The commentary by Jenny J. Cantor ("Children Have Overblown View of What Was Accomplished in the '60s," April 20) presented a very negative and defeatist view of the accomplishments of the 1960s.
The view of what was accomplished on the '60s is not overblown. In the '60s we changed the world. The fact that it did not stay changed does not prove that we accomplished nothing, but rather that the job is not finished--perhaps never can be finished--and that there is much for the youth of today to do.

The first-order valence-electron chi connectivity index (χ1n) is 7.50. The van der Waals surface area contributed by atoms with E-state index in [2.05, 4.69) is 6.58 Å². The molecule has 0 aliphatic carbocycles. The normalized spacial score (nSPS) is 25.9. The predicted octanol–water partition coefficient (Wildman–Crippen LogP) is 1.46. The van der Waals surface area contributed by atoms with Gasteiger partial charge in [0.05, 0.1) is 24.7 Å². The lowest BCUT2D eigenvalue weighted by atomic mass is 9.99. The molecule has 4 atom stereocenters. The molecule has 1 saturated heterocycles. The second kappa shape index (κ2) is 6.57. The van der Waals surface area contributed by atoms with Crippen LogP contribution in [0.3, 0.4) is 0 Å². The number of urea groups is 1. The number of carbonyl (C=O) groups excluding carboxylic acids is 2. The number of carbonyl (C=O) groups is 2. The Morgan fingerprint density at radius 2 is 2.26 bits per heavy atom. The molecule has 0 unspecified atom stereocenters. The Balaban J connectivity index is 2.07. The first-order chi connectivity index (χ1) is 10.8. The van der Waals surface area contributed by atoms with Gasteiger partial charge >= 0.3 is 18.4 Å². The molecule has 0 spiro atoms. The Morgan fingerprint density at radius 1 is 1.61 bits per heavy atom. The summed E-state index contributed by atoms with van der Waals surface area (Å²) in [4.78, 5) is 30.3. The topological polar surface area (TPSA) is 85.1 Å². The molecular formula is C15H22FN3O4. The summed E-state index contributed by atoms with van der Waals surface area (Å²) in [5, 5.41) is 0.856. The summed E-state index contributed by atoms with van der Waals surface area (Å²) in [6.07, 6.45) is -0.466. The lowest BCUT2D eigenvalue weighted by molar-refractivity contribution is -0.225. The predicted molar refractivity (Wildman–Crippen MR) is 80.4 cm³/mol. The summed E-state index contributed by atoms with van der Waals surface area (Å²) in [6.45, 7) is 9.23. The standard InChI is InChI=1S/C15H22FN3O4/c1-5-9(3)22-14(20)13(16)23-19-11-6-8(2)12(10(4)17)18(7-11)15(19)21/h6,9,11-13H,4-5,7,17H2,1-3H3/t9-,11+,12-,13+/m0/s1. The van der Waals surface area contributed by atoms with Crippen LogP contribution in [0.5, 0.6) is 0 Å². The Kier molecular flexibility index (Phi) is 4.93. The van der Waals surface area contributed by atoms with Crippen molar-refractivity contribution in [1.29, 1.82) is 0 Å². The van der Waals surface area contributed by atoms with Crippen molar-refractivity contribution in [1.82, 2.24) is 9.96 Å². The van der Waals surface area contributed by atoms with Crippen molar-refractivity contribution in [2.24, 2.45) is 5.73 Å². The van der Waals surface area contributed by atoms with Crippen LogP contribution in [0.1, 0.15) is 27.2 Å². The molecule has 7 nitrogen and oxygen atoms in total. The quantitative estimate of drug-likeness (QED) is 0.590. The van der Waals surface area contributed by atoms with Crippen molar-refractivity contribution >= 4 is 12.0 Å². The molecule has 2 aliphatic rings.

We were young in the '60s and idealistic. We volunteered for VISTA, the domestic version of the Peace Corps, tutoring black children in the rural South. Others, braver, worked on voter registration and open confrontation of segregation. Blacks and other minorities do not yet share equally in the largess of the American Dream, but we're a whole lot better off now than we were in 1960.
We helped found the Environmental Action Network, which pursued such mundane matters as the recycling of paper and aluminum cans. We've made great strides on environmental issues in 20 years. DDT is no longer used, allowing pelicans to again breed in Southern California. Serious efforts are under way with toxic waste disposal.